Living with OI

Posted on October 01, 2006 at 04:45 AM

This next story was submitted by Marelise Prinsloo, who lives with OI, and is a writer for Audacity

"Living with OI" is something I didn’t thing about a lot while I was growing up. I am the only one in the family who has it, in my entire family ancestry there hasn’t been another like me. It seems even here, where I live, I am the only one. I never talked about "OI", my mother would just say "brittle bones" when I was little and try to explain to others. I grew up mostly thinking I was just like everyone else. I knew there were things my friends could do that I couldn’t, but that wasn’t such a big deal. It was only when I was grade 8 that it was clear I was disable and very much not like the normal people around me. That year my parents decided it would be best I attend a special school when I went to high school, since they figured I wouldn’t fit in with a normal high school. The decision proved to be disastrous, I finished one year in the special school and then went back to a normal high school. The problem with the special school was that the children there were too different than anything I had ever experienced.

I was brought up to be independent, to be ambitious and to work hard. The disabled children in that school failed year after year, even though the educational standards were way below average. They had no ambitions; they knew there was nothing waiting for them out there. When I attended that school, I didn’t just have OI, I was disabled. After that year, it took a while for my self-image to recover. I had to remind myself that I’m not like those kids, who are afraid to go outside, to confront normal people.

It has been a while since that year; I am now a qualified graphic designer and illustrator. I have a wonderful boyfriend and a good, normal life. I have OI, yes, but I am not disabled. I am in a wheelchair, yes, but I am not disabled. Disabled people are those who I left behind at that school. Hiding behind walls, afraid of what the world might do or say.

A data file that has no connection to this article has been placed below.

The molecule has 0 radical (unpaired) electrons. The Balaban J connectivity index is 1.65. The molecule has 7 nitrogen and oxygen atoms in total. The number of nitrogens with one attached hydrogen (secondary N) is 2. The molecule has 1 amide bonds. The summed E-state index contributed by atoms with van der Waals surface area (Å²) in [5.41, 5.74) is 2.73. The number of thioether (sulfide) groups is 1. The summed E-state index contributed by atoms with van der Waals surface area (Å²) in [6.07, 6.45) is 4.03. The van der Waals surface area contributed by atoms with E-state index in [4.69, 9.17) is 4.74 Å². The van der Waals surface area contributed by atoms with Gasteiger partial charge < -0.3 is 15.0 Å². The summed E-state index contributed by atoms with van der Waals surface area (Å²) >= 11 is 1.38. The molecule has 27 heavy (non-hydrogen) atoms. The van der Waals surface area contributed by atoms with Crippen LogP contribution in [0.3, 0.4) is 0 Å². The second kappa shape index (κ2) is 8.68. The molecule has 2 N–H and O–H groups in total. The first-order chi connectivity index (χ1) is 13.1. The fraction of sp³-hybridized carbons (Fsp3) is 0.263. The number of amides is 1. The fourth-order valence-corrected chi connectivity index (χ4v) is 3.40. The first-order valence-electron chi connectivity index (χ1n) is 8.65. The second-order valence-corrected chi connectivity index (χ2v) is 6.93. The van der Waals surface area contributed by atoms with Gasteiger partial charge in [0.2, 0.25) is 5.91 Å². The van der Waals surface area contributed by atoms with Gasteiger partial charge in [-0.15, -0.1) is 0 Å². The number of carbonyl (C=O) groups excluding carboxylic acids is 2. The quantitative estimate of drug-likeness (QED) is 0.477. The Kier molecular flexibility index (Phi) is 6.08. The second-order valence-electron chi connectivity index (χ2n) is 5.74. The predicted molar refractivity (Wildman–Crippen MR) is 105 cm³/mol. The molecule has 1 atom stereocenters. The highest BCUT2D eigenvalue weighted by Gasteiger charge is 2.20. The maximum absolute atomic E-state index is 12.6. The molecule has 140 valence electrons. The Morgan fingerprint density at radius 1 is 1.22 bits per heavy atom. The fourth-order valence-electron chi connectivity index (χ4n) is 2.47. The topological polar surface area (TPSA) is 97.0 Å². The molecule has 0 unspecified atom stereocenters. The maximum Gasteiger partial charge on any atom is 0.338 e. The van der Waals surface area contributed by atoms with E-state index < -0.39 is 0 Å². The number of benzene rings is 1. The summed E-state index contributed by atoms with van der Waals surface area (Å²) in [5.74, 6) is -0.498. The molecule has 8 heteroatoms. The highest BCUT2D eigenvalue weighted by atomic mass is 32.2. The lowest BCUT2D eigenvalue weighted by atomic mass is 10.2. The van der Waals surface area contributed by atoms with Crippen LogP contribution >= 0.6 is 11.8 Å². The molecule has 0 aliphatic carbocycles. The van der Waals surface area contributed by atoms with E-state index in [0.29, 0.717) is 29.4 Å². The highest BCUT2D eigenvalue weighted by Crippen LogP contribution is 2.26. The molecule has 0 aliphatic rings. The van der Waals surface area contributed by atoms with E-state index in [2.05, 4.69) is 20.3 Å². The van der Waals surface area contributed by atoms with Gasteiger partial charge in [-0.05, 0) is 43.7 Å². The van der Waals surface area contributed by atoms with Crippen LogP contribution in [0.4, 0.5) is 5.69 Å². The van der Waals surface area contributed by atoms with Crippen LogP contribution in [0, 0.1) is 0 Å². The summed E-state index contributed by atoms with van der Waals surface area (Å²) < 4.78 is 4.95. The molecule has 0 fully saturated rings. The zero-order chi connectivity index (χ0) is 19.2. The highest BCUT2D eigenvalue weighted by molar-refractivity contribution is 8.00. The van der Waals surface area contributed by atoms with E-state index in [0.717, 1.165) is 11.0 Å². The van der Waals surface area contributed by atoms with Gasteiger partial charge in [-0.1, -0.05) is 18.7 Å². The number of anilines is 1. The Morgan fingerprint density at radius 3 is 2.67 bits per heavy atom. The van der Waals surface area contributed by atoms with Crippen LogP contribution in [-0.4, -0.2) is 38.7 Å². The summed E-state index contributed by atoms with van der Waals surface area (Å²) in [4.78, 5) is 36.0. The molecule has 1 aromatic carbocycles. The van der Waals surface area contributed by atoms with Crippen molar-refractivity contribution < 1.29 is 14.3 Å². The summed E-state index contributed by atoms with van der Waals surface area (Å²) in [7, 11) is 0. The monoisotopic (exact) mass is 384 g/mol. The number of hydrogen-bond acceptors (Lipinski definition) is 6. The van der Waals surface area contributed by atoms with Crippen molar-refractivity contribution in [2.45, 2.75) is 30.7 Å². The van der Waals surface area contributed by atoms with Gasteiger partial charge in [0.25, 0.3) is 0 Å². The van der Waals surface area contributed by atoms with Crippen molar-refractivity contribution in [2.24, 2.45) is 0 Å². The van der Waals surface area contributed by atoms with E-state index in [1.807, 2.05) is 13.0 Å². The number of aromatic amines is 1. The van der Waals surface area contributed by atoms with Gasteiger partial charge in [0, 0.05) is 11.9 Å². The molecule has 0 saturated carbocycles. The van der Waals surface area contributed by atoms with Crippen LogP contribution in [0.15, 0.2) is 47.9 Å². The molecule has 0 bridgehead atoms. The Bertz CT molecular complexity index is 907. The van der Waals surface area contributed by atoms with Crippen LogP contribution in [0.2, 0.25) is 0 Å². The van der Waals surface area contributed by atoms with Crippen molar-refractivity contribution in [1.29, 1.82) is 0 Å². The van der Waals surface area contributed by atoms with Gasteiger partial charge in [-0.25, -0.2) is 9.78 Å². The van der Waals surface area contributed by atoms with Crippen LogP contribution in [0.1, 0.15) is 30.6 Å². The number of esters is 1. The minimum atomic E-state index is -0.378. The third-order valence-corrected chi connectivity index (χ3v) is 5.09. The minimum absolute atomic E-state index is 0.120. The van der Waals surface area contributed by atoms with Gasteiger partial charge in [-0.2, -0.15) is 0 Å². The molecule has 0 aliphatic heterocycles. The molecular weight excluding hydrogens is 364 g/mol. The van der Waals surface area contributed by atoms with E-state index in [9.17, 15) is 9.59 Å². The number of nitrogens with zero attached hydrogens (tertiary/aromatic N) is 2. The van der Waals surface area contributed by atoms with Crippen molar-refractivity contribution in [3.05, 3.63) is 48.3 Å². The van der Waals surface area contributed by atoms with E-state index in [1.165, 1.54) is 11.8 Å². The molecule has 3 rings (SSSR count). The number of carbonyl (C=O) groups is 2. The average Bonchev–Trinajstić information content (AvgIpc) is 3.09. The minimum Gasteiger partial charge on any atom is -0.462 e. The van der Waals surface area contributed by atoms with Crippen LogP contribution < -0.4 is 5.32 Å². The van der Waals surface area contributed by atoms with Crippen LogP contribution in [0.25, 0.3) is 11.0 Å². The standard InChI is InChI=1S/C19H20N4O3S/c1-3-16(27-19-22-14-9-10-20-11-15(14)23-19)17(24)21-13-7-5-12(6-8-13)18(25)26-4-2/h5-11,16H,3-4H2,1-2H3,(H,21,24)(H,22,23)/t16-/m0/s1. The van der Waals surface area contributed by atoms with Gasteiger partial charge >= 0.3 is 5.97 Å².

As I grew older, I wanted to find those who are like me. I found many of them through the internet and some of my good friends I found because of an online magazine called Audacity Magazine. For the first time in my life I spoke to people who were almost exactly like me, but living on the other side of the world. I became a contributing writer for the magazine and could express thoughts and emotions I had been having with thousands of other people. I realised I was not alone in this world; other people have the same fears and experiences as I do. I am not normal, but I am not disabled. I am somewhere in the middle, between two very different worlds.

In my country, Apartheid ruined lives by keeping different cultures apart by force and discrimination. The Struggle overcame in the end, but people are still putting the pieces of their lives together. Between the normal and non-normal worlds there is a different kind of apartheid, not upheld by force, but by socially indoctrinated beliefs. Beliefs that is peaceful in nature, but just as destructive. OI is just something that I have. Yes, it makes me different and sometimes I wonder how things would have been had I not had it. But it is the stigma of being disabled that I have had to struggle with.

Thank you Marelise for sharing your story.

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